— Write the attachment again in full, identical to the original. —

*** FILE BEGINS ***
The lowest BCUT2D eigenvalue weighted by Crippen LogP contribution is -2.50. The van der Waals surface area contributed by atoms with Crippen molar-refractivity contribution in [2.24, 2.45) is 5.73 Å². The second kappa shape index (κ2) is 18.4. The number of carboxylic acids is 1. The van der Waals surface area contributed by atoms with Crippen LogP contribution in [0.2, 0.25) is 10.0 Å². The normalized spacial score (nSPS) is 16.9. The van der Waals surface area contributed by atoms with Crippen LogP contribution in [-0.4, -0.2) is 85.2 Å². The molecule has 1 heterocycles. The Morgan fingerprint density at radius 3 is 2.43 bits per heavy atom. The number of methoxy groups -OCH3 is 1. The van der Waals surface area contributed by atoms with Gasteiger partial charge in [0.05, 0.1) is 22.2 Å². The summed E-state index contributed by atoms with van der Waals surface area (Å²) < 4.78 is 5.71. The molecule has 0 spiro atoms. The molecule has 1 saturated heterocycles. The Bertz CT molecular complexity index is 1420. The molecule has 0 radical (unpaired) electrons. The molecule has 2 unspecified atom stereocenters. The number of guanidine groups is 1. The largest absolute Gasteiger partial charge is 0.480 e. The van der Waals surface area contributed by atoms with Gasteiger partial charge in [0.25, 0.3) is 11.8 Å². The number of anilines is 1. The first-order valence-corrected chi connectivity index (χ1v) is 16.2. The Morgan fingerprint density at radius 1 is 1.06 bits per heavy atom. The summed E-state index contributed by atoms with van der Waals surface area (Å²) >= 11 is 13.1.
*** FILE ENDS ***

The lowest BCUT2D eigenvalue weighted by Crippen LogP contribution is -2.50. The van der Waals surface area contributed by atoms with Crippen molar-refractivity contribution in [2.24, 2.45) is 5.73 Å². The second kappa shape index (κ2) is 18.4. The number of carboxylic acids is 1. The van der Waals surface area contributed by atoms with Crippen LogP contribution in [0.2, 0.25) is 10.0 Å². The normalized spacial score (nSPS) is 16.9. The van der Waals surface area contributed by atoms with Crippen LogP contribution in [-0.4, -0.2) is 85.2 Å². The molecule has 1 heterocycles. The Morgan fingerprint density at radius 3 is 2.43 bits per heavy atom. The number of methoxy groups -OCH3 is 1. The van der Waals surface area contributed by atoms with Gasteiger partial charge in [0.05, 0.1) is 22.2 Å². The summed E-state index contributed by atoms with van der Waals surface area (Å²) < 4.78 is 5.71. The molecule has 0 spiro atoms. The molecule has 1 saturated heterocycles. The Bertz CT molecular complexity index is 1420. The molecule has 0 radical (unpaired) electrons. The molecule has 2 unspecified atom stereocenters. The number of guanidine groups is 1. The largest absolute Gasteiger partial charge is 0.480 e. The van der Waals surface area contributed by atoms with Gasteiger partial charge in [0.25, 0.3) is 11.8 Å². The number of anilines is 1. The first-order valence-corrected chi connectivity index (χ1v) is 16.2. The Morgan fingerprint density at radius 1 is 1.06 bits per heavy atom. The summed E-state index contributed by atoms with van der Waals surface area (Å²) >= 11 is 13.1.